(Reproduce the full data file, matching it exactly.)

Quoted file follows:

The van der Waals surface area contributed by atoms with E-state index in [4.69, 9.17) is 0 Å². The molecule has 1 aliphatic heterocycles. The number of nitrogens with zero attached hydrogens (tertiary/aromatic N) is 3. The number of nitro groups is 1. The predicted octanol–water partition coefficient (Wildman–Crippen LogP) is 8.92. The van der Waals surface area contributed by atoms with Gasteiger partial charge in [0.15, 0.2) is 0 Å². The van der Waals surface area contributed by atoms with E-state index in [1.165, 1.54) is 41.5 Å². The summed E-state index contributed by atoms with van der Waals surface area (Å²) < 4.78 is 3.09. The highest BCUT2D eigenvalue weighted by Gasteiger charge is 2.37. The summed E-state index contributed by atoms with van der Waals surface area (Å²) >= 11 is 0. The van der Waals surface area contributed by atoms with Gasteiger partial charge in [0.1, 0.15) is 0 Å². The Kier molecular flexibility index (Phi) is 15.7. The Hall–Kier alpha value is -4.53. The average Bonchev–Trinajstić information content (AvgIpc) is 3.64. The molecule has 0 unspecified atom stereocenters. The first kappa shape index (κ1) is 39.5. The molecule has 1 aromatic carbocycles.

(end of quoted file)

The van der Waals surface area contributed by atoms with E-state index in [4.69, 9.17) is 0 Å². The molecule has 1 aliphatic heterocycles. The number of nitrogens with zero attached hydrogens (tertiary/aromatic N) is 3. The number of nitro groups is 1. The predicted octanol–water partition coefficient (Wildman–Crippen LogP) is 8.92. The van der Waals surface area contributed by atoms with Gasteiger partial charge in [0.15, 0.2) is 0 Å². The van der Waals surface area contributed by atoms with E-state index in [1.165, 1.54) is 41.5 Å². The summed E-state index contributed by atoms with van der Waals surface area (Å²) < 4.78 is 3.09. The highest BCUT2D eigenvalue weighted by Gasteiger charge is 2.37. The summed E-state index contributed by atoms with van der Waals surface area (Å²) >= 11 is 0. The van der Waals surface area contributed by atoms with Gasteiger partial charge in [0.1, 0.15) is 0 Å². The Kier molecular flexibility index (Phi) is 15.7. The Hall–Kier alpha value is -4.53. The average Bonchev–Trinajstić information content (AvgIpc) is 3.64. The molecule has 0 unspecified atom stereocenters. The first kappa shape index (κ1) is 39.5. The molecule has 1 aromatic carbocycles.